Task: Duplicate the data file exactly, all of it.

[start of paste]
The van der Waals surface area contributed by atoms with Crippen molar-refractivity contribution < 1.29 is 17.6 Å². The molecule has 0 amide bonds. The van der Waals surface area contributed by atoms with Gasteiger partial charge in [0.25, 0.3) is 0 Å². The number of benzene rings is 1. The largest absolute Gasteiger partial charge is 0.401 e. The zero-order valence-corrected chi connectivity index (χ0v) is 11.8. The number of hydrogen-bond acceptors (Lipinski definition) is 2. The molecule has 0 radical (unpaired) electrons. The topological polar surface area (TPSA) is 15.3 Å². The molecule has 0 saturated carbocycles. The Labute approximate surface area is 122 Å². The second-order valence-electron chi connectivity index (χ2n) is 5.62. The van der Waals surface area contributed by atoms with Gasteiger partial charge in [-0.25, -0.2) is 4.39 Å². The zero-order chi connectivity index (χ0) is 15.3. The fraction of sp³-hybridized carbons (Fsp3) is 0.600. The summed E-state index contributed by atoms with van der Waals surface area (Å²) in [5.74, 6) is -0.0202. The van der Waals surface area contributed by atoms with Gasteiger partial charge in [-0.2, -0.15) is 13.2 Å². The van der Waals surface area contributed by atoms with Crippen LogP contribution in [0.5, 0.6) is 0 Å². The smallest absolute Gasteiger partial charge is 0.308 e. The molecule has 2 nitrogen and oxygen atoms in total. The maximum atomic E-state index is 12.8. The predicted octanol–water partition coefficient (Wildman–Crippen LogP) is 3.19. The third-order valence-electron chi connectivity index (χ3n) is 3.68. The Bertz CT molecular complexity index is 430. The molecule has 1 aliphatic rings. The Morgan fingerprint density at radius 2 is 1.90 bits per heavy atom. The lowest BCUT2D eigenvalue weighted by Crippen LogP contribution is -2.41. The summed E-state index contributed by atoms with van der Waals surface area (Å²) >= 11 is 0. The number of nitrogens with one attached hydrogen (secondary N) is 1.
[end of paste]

The van der Waals surface area contributed by atoms with Crippen molar-refractivity contribution < 1.29 is 17.6 Å². The molecule has 0 amide bonds. The van der Waals surface area contributed by atoms with Gasteiger partial charge in [0.25, 0.3) is 0 Å². The number of benzene rings is 1. The largest absolute Gasteiger partial charge is 0.401 e. The zero-order valence-corrected chi connectivity index (χ0v) is 11.8. The number of hydrogen-bond acceptors (Lipinski definition) is 2. The molecule has 0 radical (unpaired) electrons. The topological polar surface area (TPSA) is 15.3 Å². The molecule has 0 saturated carbocycles. The Labute approximate surface area is 122 Å². The second-order valence-electron chi connectivity index (χ2n) is 5.62. The van der Waals surface area contributed by atoms with Gasteiger partial charge in [-0.25, -0.2) is 4.39 Å². The zero-order chi connectivity index (χ0) is 15.3. The fraction of sp³-hybridized carbons (Fsp3) is 0.600. The summed E-state index contributed by atoms with van der Waals surface area (Å²) in [5.74, 6) is -0.0202. The van der Waals surface area contributed by atoms with Gasteiger partial charge in [-0.2, -0.15) is 13.2 Å². The van der Waals surface area contributed by atoms with Crippen LogP contribution in [0.5, 0.6) is 0 Å². The smallest absolute Gasteiger partial charge is 0.308 e. The molecule has 2 nitrogen and oxygen atoms in total. The maximum atomic E-state index is 12.8. The predicted octanol–water partition coefficient (Wildman–Crippen LogP) is 3.19. The third-order valence-electron chi connectivity index (χ3n) is 3.68. The Bertz CT molecular complexity index is 430. The molecule has 1 aliphatic rings. The Morgan fingerprint density at radius 2 is 1.90 bits per heavy atom. The lowest BCUT2D eigenvalue weighted by Crippen LogP contribution is -2.41. The summed E-state index contributed by atoms with van der Waals surface area (Å²) >= 11 is 0. The number of nitrogens with one attached hydrogen (secondary N) is 1.